The planet mode offers the possibility to significantly accelerate the determination of the best settings. The readout time and the download time is significantly reduced in this observation mode, since only a small fraction of the CCD, which can be freely chosen, will be readout. The most sense makes the planet mode in combination with the fine focus. The planet mode can be activated by choosing the Planet Mode option for the menu item Frame size in the focus menu (see figure above). If the focus series is already running, the plate mode can be activated by pausing the exposures with a click on the Pause button in the status window (see right figure) and choosing the planet mode from the drop-down menu (Frame). Afterwards click on the Resume button to continue the focus series.

Exposure (10s) of a globular cluster M13 with a selection box (small white rectangle)

The first exposure of a focus series in planet mode will be a full frame exposure. On this full frame exposure, one can select a subframe that subsequently will be readout and displayed within the scope of the focus series. The subframe is defined by the small white box. The size of this box can be adjusted by means of the (very) small rectangles in the upper left and lower right corner of the box. To be useful, the subframe should contain many point sources that are close by.

Subframe before the focus was optimized with the fine focus unit

The focus can then be easily and relative fast adjusted with the fine focus unit. It proofed to be useful to start with large step sizes (200) until no further improvements can be achieved. Afterwards, the step size can be reduced. However, it is usually not reasonable to use step sizes below 50, since the implied changes are smaller than the variance between subsequent exposures caused by the seeing. An indicator for the quality of the focus is also the maximal count number (Peak) that can be found in the status panel. The better the focus is, the higher is the maximal count number. However, be aware of the fact that the count number normally varies on the order of 30% between subsequent exposures due to the seeing. The above figure shows an exposure of the globular cluster M13 that was well focused with the manual focuser. The figure below reveals the improvements that can be achieved with the fine focus unit for relatively bad seeing conditions.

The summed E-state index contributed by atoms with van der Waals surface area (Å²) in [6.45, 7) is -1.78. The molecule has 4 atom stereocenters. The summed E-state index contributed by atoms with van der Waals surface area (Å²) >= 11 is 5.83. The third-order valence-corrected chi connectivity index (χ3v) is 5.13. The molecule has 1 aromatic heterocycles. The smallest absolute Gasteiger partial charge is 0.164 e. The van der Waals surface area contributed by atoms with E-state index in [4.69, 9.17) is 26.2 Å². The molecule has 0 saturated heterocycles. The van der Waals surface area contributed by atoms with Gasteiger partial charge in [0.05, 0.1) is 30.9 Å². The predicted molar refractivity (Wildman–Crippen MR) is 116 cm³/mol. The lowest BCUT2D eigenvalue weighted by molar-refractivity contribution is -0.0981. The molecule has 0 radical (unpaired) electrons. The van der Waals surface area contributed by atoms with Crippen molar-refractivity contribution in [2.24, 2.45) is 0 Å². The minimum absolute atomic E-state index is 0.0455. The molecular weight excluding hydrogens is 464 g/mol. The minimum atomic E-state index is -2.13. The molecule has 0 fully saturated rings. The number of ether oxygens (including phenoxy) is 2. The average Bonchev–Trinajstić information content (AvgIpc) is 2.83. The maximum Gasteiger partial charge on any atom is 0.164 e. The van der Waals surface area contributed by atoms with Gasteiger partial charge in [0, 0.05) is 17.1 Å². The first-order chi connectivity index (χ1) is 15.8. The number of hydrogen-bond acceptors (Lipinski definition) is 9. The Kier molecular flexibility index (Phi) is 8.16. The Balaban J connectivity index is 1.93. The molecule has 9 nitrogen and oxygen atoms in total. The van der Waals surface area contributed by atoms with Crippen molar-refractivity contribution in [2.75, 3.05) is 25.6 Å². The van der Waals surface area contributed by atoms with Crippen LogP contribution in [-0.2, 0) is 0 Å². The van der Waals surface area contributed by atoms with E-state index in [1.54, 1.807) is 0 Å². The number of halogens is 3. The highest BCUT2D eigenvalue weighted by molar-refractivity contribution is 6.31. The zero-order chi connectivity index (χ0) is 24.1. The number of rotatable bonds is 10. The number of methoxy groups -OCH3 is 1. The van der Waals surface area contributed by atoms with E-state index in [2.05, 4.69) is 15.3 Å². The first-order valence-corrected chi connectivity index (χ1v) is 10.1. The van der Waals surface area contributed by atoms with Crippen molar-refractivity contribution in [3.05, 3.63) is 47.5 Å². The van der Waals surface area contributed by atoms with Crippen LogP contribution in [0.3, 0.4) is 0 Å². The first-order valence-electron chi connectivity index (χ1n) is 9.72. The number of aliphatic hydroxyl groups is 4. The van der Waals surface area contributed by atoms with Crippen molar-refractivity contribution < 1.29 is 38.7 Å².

Subframe with an optimized focus

Open star clusters

Open star cluster with a selection window (small white rectangle)
Subframe without an optimized focus
Subframe with an optimized focus

Aperture diaphragm proofed to be a very useful assistance in finding the best focus and in testing the quality of the telescope imaging-capabilities. Aperture diaphragm with two apertures are usually called Scheiner diaphragm, whereas aperture diaphragm with more than two apertures are denoted as Hartmann diaphragm. The aperture diaphragm are mounted before the Schmidt plate.

Scheiner diaphragm like it is available for the lab course

For finding the focus, the telescope needs to be pointed to a bright light source (e.g. a bright star). Several images of the light source are recognizable in case the telescope is defocused, since the light rays from the different apertures of the diaphragm pass through different points of the focal plain. The distance between the different images of the light source can be reduced by adjusting the focus. The optimal focus has been reached when the different images are aligned.

Scheiner diaphragm

For our telescope, we have a Scheiner diaphragm with rectangular apertures, where the apertures are rotated by 45° towards each other (see the right figure). The advantage of this kind of Scheiner diaphragm is that the images of the object are superimposed with spikes, due to the diffraction at the apertures. According to the rotation of the apertures also the spikes of the different images are rotated by 45° towards each other. The spikes provide a good assistance in focusing the telescope, since the spikes form a symmetric “starlet” only for a well focused telescope. A template of the described Scheiner diaphragm (A2 format) for the C14 from Celestron can be found here.

Test exposure of a bright star employing a Scheiner diaphragm (improved focus from left to right)

Bathinov diaphragm

More to come…!

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  • en/ost/fokus.txt
  • Last modified: 2016/11/10 23:12
  • by rhainich